The Lemonheads – Live Review – Leeds University Stylus
By David Schuster, February 2019
Seeing The Lemonheads in concert is a bit like getting two acts for the price of one. ‘Groups’ which are comprised of a single enduring member, around whom other personnel regularly come and go, are reasonably common; Tame Impala, Nine Inch Nails and my old friends Hawkwind, to name but three. The American indie-rockers, most famous for their 1992 cover of Simon and Garfunkel’s ‘Mrs Robinson’ are just such a collective, drawn together around singer and guitarist Evan Dando. What I’d never encountered before tonight however, is a band of this type where that key member also makes a distinctly separate appearance.
As the band appear on stage though I’m unaware that this is going to be the case, and their amicable brand of slacker-rock is just as I’d hoped it would be. They open with a fine selection of bouncy, punk influenced, West Coast American songs; ‘Hospital’, followed by the faster ‘Down About It’. This includes a fantastic dissonant solo guitar sound, the like of which I’ve only ever heard before on REM’s ‘What’s the Frequency Kenneth?’. After this comes ‘The Great Big No’ and ‘The Turnpike Down’, both of which have a slight country edge, and remind me of Counting Crows.
“A rare smile”
These days Dando looks very much like Iggy Pop in his younger days; straight, shoulder-length hair, jeans and green jacket, and he produces a rare smile at the crowd’s enthusiastic response to ‘It’s A Shame About Ray’, another one of their hits, from the album of the same name. During this he flawlessly reproduces the sustained vocal “Raaaaaay”, stretching the word effortlessly for an awesomely long time. They race through a packed set that includes covers of ‘Tenderfoot’ by Smudge, and Country singer Lucinda Williams’ ‘Abandoned’. By the time they get to ‘Confetti’, which did well as a single in the UK, they’ve woo’d the crowd with a fine set of twelve tracks.
It’s at this point that the performance takes a strange turn. The drummer and bassist exit the stage, leaving the frontman, who switches his electric guitar for an acoustic, and the remaining guitarist. What follows is a lot more country, and a lot less rock. To be fair, first of all they play ‘The Outdoor Type’, whose ironic lyrics never fail to raise a smile: “I’ve never set foot inside a tent, can’t build a fire to save my life; I lied about being the outdoor type”. I half expect the rest of the band to come back on at this point, but they don’t, and this weird gig-within-a-gig, goes on for another seven songs.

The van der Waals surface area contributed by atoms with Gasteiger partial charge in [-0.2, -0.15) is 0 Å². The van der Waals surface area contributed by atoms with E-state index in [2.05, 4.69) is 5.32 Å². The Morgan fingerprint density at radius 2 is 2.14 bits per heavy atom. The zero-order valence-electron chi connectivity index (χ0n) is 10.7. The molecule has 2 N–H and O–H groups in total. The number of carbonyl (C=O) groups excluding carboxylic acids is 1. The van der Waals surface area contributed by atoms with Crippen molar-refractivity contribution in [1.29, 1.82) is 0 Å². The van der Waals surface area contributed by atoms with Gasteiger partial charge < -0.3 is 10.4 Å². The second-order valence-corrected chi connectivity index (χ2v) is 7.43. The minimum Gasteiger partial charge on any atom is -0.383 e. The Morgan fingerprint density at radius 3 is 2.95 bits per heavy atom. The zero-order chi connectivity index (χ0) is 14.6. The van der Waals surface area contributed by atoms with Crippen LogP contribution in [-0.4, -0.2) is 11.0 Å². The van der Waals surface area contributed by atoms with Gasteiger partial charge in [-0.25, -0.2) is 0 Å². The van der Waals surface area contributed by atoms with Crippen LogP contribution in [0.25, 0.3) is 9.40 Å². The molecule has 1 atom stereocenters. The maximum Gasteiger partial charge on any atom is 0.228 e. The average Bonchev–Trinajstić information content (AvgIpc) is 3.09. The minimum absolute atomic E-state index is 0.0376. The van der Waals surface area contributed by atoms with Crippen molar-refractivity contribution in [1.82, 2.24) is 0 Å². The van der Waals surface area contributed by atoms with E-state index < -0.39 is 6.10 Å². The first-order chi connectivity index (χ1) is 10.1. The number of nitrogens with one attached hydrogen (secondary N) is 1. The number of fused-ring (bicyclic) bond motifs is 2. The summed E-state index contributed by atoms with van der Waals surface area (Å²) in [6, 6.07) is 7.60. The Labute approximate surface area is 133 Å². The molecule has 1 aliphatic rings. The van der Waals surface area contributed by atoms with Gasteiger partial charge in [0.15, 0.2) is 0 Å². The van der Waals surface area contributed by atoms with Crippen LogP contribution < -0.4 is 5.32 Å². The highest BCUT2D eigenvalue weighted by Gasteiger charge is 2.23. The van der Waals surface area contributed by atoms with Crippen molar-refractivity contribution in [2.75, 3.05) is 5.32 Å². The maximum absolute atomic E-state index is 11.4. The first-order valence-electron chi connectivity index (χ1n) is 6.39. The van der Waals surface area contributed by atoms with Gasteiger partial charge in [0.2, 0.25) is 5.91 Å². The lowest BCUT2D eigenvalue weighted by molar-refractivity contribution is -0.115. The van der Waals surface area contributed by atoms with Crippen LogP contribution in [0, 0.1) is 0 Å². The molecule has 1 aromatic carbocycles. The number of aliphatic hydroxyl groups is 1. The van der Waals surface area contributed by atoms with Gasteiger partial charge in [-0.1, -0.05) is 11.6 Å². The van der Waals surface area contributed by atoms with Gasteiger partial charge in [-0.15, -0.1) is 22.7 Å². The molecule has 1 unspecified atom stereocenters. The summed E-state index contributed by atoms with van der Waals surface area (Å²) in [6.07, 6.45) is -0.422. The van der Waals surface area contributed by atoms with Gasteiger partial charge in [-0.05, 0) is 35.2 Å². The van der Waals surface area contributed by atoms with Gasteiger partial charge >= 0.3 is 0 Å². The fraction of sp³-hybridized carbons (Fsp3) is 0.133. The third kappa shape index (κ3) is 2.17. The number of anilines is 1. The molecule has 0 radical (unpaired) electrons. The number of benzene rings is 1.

“More affectionate than enthusiastic”
A lot of the audience has lost focus, chatting to friends, visiting the bar or the toilet, depending on age and bladder capacity. So, whilst we’re similarly distracted, let’s take a look around shall we? We’re at Leeds University Stylus, which is in the basement of the Student Union building, pretty much in the centre of the campus. As venues go, I can only suppose that either it was designed by someone who’d never actually been to see a band play live, or that it was built when the university was much smaller, with a lot less people in mind. It also seems to have a disproportionately high number of pillars supporting the roof, which do nothing to improve the view of the stage. As a result, there’s a lot of jostling to get a glimpse of the band. My wife nods towards a huge, hairy, leather clad figure just to our right. “Any second now, he’ll stand in front of me”, she predicts. Sure enough, Eric the Viking, tiring of trying to stare through a concrete column, shuffles into our line of sight, just as the full band return to the stage.
The reformed Lemonheads do five more numbers, but although these include the hits ‘My Drug Buddy’ and ‘Into Your Arms’, they never really manage to recapture the crowd. There’s warm applause as they leave again, prior to the encore, but this is more affectionate than enthusiastic. They could still have pulled it back I think, but Dando starts the encore with another solo piece, and I look at my watch, thinking about food. He does two more tracks with the band, and they finish with a cover of Nick Cave’s ‘Straight to You’. Sometimes more is definitely less, and a set with all but a couple of acoustic songs left out would have sparked a lot more. We headed out for a curry.
images: Gail Schuster